The NanoSIMS, which Stadermann and Zinner helped design and test, can resolve objects as small as 50 nanometers — one thousand times smaller than the diameter of a human hair.
The first NanoSIMS instrument in the world was purchased by WUSTL in 2000 for $2 million, with partial support from NASA, the National Science Foundation and the McDonnell Center for the Space Sciences.
This crater was formed by a comet particle penetrating the collector's aluminum foil at a velocity of 14,000 mph. The stardust was found among the debris on the crater's outer rim.
The measurements at WUSTL yielded a unique result providing a key component for our understanding of the composition and origin of comets, Stadermann said.
"When we made the discovery of the stardust grain in the comet sample, we were very excited, and we immediately knew that this little particle, although it is only 1/100,000 of an inch in diameter, would be one of the most important findings of the comet dust analysis," Stadermann said.
"This discovery proves that comets comprise dust grains from outside the solar system in addition to the many other components that were formed inside the solar system," he continued. "The fact that these very different ingredients survived side-by-side in the comet shows how well the material was preserved in this 'cosmic freezer' for the past 4.5 billion years.
"NASA picked the name 'Stardust' for this mission many years ago," Stadermann noted. "Only because of our measurement here at Washington University we now know that the comet really does contain true stardust."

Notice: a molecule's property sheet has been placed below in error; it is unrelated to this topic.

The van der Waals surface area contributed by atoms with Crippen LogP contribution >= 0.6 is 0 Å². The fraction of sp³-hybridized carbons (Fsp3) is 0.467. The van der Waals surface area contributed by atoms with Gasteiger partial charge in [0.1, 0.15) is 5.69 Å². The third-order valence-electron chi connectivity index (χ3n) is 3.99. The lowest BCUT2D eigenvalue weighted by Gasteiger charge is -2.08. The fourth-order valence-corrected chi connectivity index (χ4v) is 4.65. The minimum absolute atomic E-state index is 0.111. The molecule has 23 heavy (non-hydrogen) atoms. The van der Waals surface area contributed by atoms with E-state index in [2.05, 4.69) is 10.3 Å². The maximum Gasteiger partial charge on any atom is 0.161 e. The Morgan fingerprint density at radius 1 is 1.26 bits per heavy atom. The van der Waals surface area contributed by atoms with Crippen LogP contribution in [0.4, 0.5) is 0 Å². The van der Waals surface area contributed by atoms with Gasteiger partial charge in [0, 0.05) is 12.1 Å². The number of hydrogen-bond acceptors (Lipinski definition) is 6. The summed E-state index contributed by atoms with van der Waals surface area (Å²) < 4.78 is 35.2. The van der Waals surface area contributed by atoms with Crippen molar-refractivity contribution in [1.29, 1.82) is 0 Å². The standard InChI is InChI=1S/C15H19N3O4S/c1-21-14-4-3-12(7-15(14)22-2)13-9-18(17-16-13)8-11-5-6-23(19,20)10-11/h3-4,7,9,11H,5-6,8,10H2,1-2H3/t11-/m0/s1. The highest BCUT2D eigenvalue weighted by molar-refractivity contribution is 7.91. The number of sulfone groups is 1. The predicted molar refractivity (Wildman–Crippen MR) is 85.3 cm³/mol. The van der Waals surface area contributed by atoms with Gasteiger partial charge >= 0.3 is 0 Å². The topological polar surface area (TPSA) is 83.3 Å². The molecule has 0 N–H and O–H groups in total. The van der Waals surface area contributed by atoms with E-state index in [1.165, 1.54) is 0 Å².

Scientists hope the Stardust findings will provide answers to fundamental questions about comets, the origin of the solar system and possibly even the origin of life itself.
This discovery complements ongoing research in the Laboratory for Space Sciences, which is part of the departments of Physics and of Earth and Planetary Sciences and the McDonnell Center for the Space Sciences.
"We certainly have a lot of expertise in analyzing small grains," Zinner said of the Laboratory for Space Sciences research group. "We have worked on interplanetary dust particles since the late '70s and have been involved in the discovery of many types of presolar grains — 'stardust' in the literal sense — since 1987."
In 1987, Zinner and WUSTL colleagues and scientists at the University of Chicago found the first stardust in a meteorite. Those presolar grains were specks of diamond and silicon carbide.
Since then, members of WUSTL's space sciences lab have played leading roles in analyzing these grains in the laboratory and interpreting the results.
"With the NanoSIMS, we have an instrument that is ideally suited to the analysis of such grains," Zinner said. "The finding of stardust in meteorites and now comets gives us information about the early solar system."
"The parent bodies of primitive meteorites [asteroids] formed in different places, closer to the sun, than comets, which formed farther away," Zinner continued. "The preservation of stardust in both types of solar system bodies tells us something about their formation history. However, at present we have evidence for only one stardust grain in cometary material, making it a little early to make far-reaching conclusions."
Floss added: "The preliminary examination of the comet samples is only the first step, and it is clear that we will continue to study such samples for years to come. There are so many questions about the early solar system for which the answers are still hidden in these tiny dust particles."